Cookies Policy
X

This site uses cookies. By continuing to browse the site you are agreeing to our use of cookies.

I accept this policy

Find out more here

From stereogram to surface: how the brain sees the world in depth

No metrics data to plot.
The attempt to load metrics for this article has failed.
The attempt to plot a graph for these metrics has failed.
The full text of this article is not currently available.

Brill’s MyBook program is exclusively available on BrillOnline Books and Journals. Students and scholars affiliated with an institution that has purchased a Brill E-Book on the BrillOnline platform automatically have access to the MyBook option for the title(s) acquired by the Library. Brill MyBook is a print-on-demand paperback copy which is sold at a favorably uniform low price.

Access this article

+ Tax (if applicable)
Add to Favorites
You must be logged in to use this functionality

image of Spatial Vision
For more content, see Multisensory Research and Seeing and Perceiving.

When we look at a scene, how do we consciously see surfaces infused with lightness and color at the correct depths? Random-Dot Stereograms (RDS) probe how binocular disparity between the two eyes can generate such conscious surface percepts. Dense RDS do so despite the fact that they include multiple false binocular matches. Sparse stereograms do so even across large contrast-free regions with no binocular matches. Stereograms that define occluding and occluded surfaces lead to surface percepts wherein partially occluded textured surfaces are completed behind occluding textured surfaces at a spatial scale much larger than that of the texture elements themselves. Earlier models suggest how the brain detects binocular disparity, but not how RDS generate conscious percepts of 3D surfaces.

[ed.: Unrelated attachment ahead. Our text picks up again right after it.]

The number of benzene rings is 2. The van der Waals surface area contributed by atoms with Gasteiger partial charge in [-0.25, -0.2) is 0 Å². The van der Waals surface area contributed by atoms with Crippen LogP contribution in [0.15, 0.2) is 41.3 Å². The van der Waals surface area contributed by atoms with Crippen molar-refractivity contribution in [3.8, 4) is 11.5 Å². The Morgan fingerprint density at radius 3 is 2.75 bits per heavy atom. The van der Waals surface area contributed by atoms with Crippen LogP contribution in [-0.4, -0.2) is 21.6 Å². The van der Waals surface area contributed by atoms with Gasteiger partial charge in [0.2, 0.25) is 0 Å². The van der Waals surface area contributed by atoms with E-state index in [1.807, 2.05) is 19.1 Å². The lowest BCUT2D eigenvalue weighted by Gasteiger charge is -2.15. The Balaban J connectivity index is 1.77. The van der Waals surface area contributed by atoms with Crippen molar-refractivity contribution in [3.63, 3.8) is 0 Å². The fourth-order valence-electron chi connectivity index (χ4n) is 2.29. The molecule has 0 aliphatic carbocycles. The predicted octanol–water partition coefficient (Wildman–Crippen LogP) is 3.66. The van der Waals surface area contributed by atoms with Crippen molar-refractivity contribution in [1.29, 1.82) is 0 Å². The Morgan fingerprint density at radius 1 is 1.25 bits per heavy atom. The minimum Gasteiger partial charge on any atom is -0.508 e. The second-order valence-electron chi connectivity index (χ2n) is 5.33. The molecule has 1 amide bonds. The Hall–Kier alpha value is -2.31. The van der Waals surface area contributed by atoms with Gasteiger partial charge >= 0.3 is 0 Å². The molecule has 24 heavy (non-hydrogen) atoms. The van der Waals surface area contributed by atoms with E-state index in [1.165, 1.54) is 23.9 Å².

This article proposes a neural network model that predicts how the layered circuits of visual cortex generate these 3D surface percepts using interactions between visual boundary and surface representations that obey complementary computational rules. The model clarifies how interactions between layers 4, 3B and 2/3A in V1 and V2 contribute to stereopsis, and proposes how 3D perceptual grouping laws in V2 interact with 3D surface filling-in operations in V1, V2 and V4 to generate 3D surface percepts in which figures are separated from their backgrounds. The model explanations of 3D surface percepts raised by various RDS are demonstrated by computer simulations. The model hereby unifies the explanation of data about stereopsis and data about 3D figure–ground separation and completion of partially occluded object surfaces. It shows how these model mechanisms convert the complementary rules for boundary and surface formation into consistent visual percepts of 3D surfaces.

Affiliations: 1: Department of Cognitive and Neural Systems, Center for Adaptive Systems and Center of Excellence for Learning in Education, Science, and Technology, Boston University, 677 Beacon St., Boston, MA 02215, USA

10.1163/156856809786618484
/content/journals/10.1163/156856809786618484
dcterms_title,pub_keyword,dcterms_description,pub_author
6
3
Loading
Loading

Full text loading...

/content/journals/10.1163/156856809786618484
Loading

Data & Media loading...

http://brill.metastore.ingenta.com/content/journals/10.1163/156856809786618484
Loading

Article metrics loading...

/content/journals/10.1163/156856809786618484
2009-01-01
2016-12-04

Sign-in

Can't access your account?
  • Tools

  • Add to Favorites
  • Printable version
  • Email this page
  • Subscribe to ToC alert
  • Get permissions
  • Recommend to your library

    You must fill out fields marked with: *

    Librarian details
    Your details
    Why are you recommending this title?
    Select reason:
     
    Spatial Vision — Recommend this title to your library
  • Export citations
  • Key

  • Full access
  • Open Access
  • Partial/No accessInformation